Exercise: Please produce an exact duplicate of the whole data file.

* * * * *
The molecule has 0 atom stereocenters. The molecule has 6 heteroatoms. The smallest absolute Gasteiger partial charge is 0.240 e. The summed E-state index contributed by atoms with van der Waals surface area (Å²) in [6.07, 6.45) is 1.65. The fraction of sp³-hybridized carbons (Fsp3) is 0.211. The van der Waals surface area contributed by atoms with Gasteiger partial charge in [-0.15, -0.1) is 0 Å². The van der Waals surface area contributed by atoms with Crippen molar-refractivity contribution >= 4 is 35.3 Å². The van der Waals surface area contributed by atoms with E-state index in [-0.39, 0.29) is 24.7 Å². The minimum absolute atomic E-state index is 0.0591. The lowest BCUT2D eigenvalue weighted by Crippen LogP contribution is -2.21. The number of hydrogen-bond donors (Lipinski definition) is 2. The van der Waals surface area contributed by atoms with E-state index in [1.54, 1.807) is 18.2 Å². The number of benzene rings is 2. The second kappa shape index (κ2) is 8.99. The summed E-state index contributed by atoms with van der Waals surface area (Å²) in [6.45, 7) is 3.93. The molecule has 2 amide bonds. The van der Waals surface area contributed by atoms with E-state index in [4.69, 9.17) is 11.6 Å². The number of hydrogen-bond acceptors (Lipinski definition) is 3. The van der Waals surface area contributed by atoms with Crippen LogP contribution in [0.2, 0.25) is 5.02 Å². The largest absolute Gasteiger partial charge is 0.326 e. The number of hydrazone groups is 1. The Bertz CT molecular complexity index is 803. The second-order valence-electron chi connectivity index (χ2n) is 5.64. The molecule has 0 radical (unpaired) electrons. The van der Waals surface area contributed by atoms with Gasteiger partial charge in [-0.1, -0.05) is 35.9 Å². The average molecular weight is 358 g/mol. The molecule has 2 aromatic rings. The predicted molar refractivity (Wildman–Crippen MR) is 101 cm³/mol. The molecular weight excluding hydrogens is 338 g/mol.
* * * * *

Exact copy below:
The molecule has 0 atom stereocenters. The molecule has 6 heteroatoms. The smallest absolute Gasteiger partial charge is 0.240 e. The summed E-state index contributed by atoms with van der Waals surface area (Å²) in [6.07, 6.45) is 1.65. The fraction of sp³-hybridized carbons (Fsp3) is 0.211. The van der Waals surface area contributed by atoms with Gasteiger partial charge in [-0.15, -0.1) is 0 Å². The van der Waals surface area contributed by atoms with Crippen molar-refractivity contribution >= 4 is 35.3 Å². The van der Waals surface area contributed by atoms with E-state index in [-0.39, 0.29) is 24.7 Å². The minimum absolute atomic E-state index is 0.0591. The lowest BCUT2D eigenvalue weighted by Crippen LogP contribution is -2.21. The number of hydrogen-bond donors (Lipinski definition) is 2. The van der Waals surface area contributed by atoms with E-state index in [1.54, 1.807) is 18.2 Å². The number of benzene rings is 2. The second kappa shape index (κ2) is 8.99. The summed E-state index contributed by atoms with van der Waals surface area (Å²) in [6.45, 7) is 3.93. The molecule has 2 amide bonds. The van der Waals surface area contributed by atoms with E-state index in [4.69, 9.17) is 11.6 Å². The number of hydrogen-bond acceptors (Lipinski definition) is 3. The van der Waals surface area contributed by atoms with Crippen LogP contribution in [0.2, 0.25) is 5.02 Å². The largest absolute Gasteiger partial charge is 0.326 e. The number of hydrazone groups is 1. The Bertz CT molecular complexity index is 803. The second-order valence-electron chi connectivity index (χ2n) is 5.64. The molecule has 0 radical (unpaired) electrons. The van der Waals surface area contributed by atoms with Gasteiger partial charge in [-0.1, -0.05) is 35.9 Å². The average molecular weight is 358 g/mol. The molecule has 2 aromatic rings. The predicted molar refractivity (Wildman–Crippen MR) is 101 cm³/mol. The molecular weight excluding hydrogens is 338 g/mol.